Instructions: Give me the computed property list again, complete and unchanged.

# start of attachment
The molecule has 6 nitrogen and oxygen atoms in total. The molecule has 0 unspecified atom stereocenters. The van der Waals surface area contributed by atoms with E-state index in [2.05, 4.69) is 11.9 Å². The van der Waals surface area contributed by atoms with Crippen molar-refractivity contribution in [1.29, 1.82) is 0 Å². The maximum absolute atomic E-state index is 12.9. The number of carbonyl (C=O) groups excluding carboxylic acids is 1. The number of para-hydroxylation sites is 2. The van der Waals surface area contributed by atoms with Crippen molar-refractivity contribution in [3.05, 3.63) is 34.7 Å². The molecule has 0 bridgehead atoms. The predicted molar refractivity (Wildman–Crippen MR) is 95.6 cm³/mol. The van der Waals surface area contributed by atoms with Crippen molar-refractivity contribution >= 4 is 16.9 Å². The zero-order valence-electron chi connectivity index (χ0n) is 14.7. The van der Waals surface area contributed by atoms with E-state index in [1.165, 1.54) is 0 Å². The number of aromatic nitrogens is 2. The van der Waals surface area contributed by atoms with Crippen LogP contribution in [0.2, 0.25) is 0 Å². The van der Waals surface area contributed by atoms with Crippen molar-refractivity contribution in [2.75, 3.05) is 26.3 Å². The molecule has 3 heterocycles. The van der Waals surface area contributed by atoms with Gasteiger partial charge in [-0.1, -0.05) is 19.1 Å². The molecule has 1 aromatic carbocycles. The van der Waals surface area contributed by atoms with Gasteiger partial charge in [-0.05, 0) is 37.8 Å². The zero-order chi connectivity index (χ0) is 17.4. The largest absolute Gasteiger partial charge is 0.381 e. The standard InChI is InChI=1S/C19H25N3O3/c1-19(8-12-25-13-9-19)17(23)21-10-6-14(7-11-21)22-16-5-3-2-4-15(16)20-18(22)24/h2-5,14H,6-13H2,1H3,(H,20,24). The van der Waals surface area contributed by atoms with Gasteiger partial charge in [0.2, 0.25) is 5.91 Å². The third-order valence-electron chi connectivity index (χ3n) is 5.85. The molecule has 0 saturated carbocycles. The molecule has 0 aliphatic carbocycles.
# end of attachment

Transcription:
The molecule has 6 nitrogen and oxygen atoms in total. The molecule has 0 unspecified atom stereocenters. The van der Waals surface area contributed by atoms with E-state index in [2.05, 4.69) is 11.9 Å². The van der Waals surface area contributed by atoms with Crippen molar-refractivity contribution in [1.29, 1.82) is 0 Å². The maximum absolute atomic E-state index is 12.9. The number of carbonyl (C=O) groups excluding carboxylic acids is 1. The number of para-hydroxylation sites is 2. The van der Waals surface area contributed by atoms with Crippen molar-refractivity contribution in [3.05, 3.63) is 34.7 Å². The molecule has 0 bridgehead atoms. The predicted molar refractivity (Wildman–Crippen MR) is 95.6 cm³/mol. The van der Waals surface area contributed by atoms with Crippen molar-refractivity contribution >= 4 is 16.9 Å². The zero-order valence-electron chi connectivity index (χ0n) is 14.7. The van der Waals surface area contributed by atoms with E-state index in [1.165, 1.54) is 0 Å². The number of aromatic nitrogens is 2. The van der Waals surface area contributed by atoms with Crippen LogP contribution in [0.2, 0.25) is 0 Å². The van der Waals surface area contributed by atoms with Crippen molar-refractivity contribution in [2.75, 3.05) is 26.3 Å². The molecule has 3 heterocycles. The van der Waals surface area contributed by atoms with Gasteiger partial charge in [-0.1, -0.05) is 19.1 Å². The molecule has 1 aromatic carbocycles. The van der Waals surface area contributed by atoms with Gasteiger partial charge in [-0.05, 0) is 37.8 Å². The zero-order chi connectivity index (χ0) is 17.4. The largest absolute Gasteiger partial charge is 0.381 e. The standard InChI is InChI=1S/C19H25N3O3/c1-19(8-12-25-13-9-19)17(23)21-10-6-14(7-11-21)22-16-5-3-2-4-15(16)20-18(22)24/h2-5,14H,6-13H2,1H3,(H,20,24). The van der Waals surface area contributed by atoms with Gasteiger partial charge in [0.2, 0.25) is 5.91 Å². The third-order valence-electron chi connectivity index (χ3n) is 5.85. The molecule has 0 saturated carbocycles. The molecule has 0 aliphatic carbocycles.